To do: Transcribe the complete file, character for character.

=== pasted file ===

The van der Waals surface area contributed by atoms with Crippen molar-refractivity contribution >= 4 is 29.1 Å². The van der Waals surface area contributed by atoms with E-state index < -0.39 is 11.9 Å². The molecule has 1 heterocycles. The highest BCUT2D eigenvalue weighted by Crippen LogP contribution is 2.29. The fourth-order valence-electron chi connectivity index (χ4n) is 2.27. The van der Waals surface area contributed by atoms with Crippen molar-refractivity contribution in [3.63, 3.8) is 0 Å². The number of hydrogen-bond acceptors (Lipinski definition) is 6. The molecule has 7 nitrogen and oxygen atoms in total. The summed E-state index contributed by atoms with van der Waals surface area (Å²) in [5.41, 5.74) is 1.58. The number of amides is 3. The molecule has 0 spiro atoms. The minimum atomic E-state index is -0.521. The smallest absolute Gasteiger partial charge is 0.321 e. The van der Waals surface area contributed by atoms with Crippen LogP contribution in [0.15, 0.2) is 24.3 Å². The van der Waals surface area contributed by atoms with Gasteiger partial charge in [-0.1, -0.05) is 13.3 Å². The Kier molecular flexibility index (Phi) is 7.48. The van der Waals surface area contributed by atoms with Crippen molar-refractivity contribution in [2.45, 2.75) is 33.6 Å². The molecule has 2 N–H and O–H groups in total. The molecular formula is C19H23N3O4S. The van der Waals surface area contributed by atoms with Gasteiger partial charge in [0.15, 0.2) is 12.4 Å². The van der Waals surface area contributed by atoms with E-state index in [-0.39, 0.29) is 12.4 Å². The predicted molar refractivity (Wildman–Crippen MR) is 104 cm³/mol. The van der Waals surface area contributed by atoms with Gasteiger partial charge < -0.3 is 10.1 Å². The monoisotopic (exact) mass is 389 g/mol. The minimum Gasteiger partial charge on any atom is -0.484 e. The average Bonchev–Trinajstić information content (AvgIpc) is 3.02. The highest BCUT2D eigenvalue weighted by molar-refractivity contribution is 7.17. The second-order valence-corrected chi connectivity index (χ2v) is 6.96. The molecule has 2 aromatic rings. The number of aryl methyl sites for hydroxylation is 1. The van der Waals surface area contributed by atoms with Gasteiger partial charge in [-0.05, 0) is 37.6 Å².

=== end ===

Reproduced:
The van der Waals surface area contributed by atoms with Crippen molar-refractivity contribution >= 4 is 29.1 Å². The van der Waals surface area contributed by atoms with E-state index < -0.39 is 11.9 Å². The molecule has 1 heterocycles. The highest BCUT2D eigenvalue weighted by Crippen LogP contribution is 2.29. The fourth-order valence-electron chi connectivity index (χ4n) is 2.27. The van der Waals surface area contributed by atoms with Crippen molar-refractivity contribution in [3.63, 3.8) is 0 Å². The number of hydrogen-bond acceptors (Lipinski definition) is 6. The molecule has 7 nitrogen and oxygen atoms in total. The summed E-state index contributed by atoms with van der Waals surface area (Å²) in [5.41, 5.74) is 1.58. The number of amides is 3. The molecule has 0 spiro atoms. The minimum atomic E-state index is -0.521. The smallest absolute Gasteiger partial charge is 0.321 e. The van der Waals surface area contributed by atoms with Crippen LogP contribution in [0.15, 0.2) is 24.3 Å². The van der Waals surface area contributed by atoms with Gasteiger partial charge in [-0.1, -0.05) is 13.3 Å². The Kier molecular flexibility index (Phi) is 7.48. The van der Waals surface area contributed by atoms with Crippen molar-refractivity contribution in [2.45, 2.75) is 33.6 Å². The molecule has 2 N–H and O–H groups in total. The molecular formula is C19H23N3O4S. The van der Waals surface area contributed by atoms with Gasteiger partial charge in [0.15, 0.2) is 12.4 Å². The van der Waals surface area contributed by atoms with E-state index in [-0.39, 0.29) is 12.4 Å². The predicted molar refractivity (Wildman–Crippen MR) is 104 cm³/mol. The van der Waals surface area contributed by atoms with Gasteiger partial charge < -0.3 is 10.1 Å². The monoisotopic (exact) mass is 389 g/mol. The minimum Gasteiger partial charge on any atom is -0.484 e. The average Bonchev–Trinajstić information content (AvgIpc) is 3.02. The highest BCUT2D eigenvalue weighted by molar-refractivity contribution is 7.17. The second-order valence-corrected chi connectivity index (χ2v) is 6.96. The molecule has 2 aromatic rings. The number of aryl methyl sites for hydroxylation is 1. The van der Waals surface area contributed by atoms with Gasteiger partial charge in [-0.05, 0) is 37.6 Å².